Seinfeld would ‘not have made series two’ today claims AOL’s video boss

The head of internet giant AOL’s video output has accused linear TV networks of “strangling the creative process” claiming a show like Seinfeld would not have made it to a second series today.

McCormack (right) and Spurlock during the SXSW session

McCormack (left) and Spurlock during the SXSW session

In an interview with film maker Morgan Spurlock of Super Size Me fame, Dermot McCormack, president AOL video and studios, said creating content for online providers meant he was “no longer a slave to Nielsen (ratings)” to monetise content as he had “many different windows” to push a show out through.

“These days Seinfeld wouldn’t have made it to season two, the creative process is suffering,” he said. “We have different ways of monetising – we can cut it into two minute bits, or 90 minutes- we can let it find an audience.”

In a session looking at his new “hyper reality” TV show Connected, which will screen on AOL, Spurlock said it is the “best time in history to be a producer”.

The new show follows a disparate group of people who film their own lives, with Spurlock adding: “To create an authentic story with real people is what I think the promise of reality TV was – it wasn’t just people eating bugs.”

He said the move to over the top streaming services by viewers was democratising content and giving more content creators the chance to make different types of show, like Connected, but said the next step would be the “democratisation of marketing and curation” adding: “I know I’ll be able to go to here to watch these things I like, they live in one place for me.”

He said show producers needed to move away from the idea of producing content for a particular device as people use different means to watch it, saying when he saw a man watching the film Gladiator on his phone on a train “I didn’t know whether to laugh or cry”.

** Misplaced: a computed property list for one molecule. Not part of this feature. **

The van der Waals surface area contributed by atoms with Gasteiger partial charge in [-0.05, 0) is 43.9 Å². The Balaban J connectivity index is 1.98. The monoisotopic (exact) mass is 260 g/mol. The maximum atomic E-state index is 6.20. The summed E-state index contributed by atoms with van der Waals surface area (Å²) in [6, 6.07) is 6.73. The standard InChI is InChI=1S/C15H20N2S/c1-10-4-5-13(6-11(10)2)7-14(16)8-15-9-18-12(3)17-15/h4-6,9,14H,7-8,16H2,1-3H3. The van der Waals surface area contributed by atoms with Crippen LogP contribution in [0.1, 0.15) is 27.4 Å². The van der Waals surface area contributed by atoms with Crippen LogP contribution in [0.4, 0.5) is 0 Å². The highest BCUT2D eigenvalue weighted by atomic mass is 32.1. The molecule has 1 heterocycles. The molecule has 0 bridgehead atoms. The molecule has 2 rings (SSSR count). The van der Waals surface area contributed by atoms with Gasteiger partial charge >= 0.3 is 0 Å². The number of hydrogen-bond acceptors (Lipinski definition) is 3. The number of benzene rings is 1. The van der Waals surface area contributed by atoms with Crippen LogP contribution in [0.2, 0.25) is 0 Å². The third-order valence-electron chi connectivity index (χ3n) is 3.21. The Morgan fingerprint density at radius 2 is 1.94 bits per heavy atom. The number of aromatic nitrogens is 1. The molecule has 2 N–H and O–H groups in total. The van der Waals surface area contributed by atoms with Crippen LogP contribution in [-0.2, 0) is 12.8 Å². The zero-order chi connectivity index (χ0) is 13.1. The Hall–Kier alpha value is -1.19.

He also pointed to Oculus Rift and other virtual reality technology as the next wave of innovation for content, giving people the chance to immerse themselves in the stories.

McCormack admitted AOL’s does not have the money to make shows to rival Game of Thrones, but said there would be the chance to take content in a new direction with streaming platforms.

“Over the top is just an amazing opportunity – in 5 years every screen will be connected to internet and creatively we want to push the boundaries and take left turns where other people are taking right turns,” he said.

“Who says a TV show has to be 22 minutes, why not 15 minutes or eight minutes  or 90 minutes?”

On monetising the content he said he was “not just a slave to Nielsen” citing  “many different ways to get your product out there” such as social channels.

“If you have something great we can put it in front of an audience and if its good people will come back,” he added.

Alec Hayes in Austin

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